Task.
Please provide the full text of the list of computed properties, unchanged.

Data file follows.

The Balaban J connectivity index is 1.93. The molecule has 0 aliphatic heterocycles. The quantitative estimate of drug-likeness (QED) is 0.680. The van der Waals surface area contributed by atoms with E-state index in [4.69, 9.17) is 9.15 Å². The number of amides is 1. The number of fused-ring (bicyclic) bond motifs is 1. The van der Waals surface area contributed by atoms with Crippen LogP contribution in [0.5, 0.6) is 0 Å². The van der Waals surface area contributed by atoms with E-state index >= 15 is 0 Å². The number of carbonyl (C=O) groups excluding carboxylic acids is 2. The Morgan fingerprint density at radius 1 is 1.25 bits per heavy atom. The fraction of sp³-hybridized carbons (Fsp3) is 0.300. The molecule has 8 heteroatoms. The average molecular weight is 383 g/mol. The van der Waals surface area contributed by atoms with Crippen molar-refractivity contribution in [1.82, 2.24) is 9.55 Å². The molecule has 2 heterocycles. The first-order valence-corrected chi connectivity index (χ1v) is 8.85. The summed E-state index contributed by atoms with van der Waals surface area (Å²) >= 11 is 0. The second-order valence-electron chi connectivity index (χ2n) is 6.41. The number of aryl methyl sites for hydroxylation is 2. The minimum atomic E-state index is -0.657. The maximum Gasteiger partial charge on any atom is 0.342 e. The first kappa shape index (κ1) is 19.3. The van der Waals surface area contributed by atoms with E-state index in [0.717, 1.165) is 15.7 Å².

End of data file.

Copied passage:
The Balaban J connectivity index is 1.93. The molecule has 0 aliphatic heterocycles. The quantitative estimate of drug-likeness (QED) is 0.680. The van der Waals surface area contributed by atoms with E-state index in [4.69, 9.17) is 9.15 Å². The number of amides is 1. The number of fused-ring (bicyclic) bond motifs is 1. The van der Waals surface area contributed by atoms with Crippen LogP contribution in [0.5, 0.6) is 0 Å². The van der Waals surface area contributed by atoms with E-state index >= 15 is 0 Å². The number of carbonyl (C=O) groups excluding carboxylic acids is 2. The Morgan fingerprint density at radius 1 is 1.25 bits per heavy atom. The fraction of sp³-hybridized carbons (Fsp3) is 0.300. The molecule has 8 heteroatoms. The average molecular weight is 383 g/mol. The van der Waals surface area contributed by atoms with Crippen molar-refractivity contribution in [1.82, 2.24) is 9.55 Å². The molecule has 2 heterocycles. The first-order valence-corrected chi connectivity index (χ1v) is 8.85. The summed E-state index contributed by atoms with van der Waals surface area (Å²) >= 11 is 0. The second-order valence-electron chi connectivity index (χ2n) is 6.41. The number of aryl methyl sites for hydroxylation is 2. The minimum atomic E-state index is -0.657. The maximum Gasteiger partial charge on any atom is 0.342 e. The first kappa shape index (κ1) is 19.3. The van der Waals surface area contributed by atoms with E-state index in [0.717, 1.165) is 15.7 Å².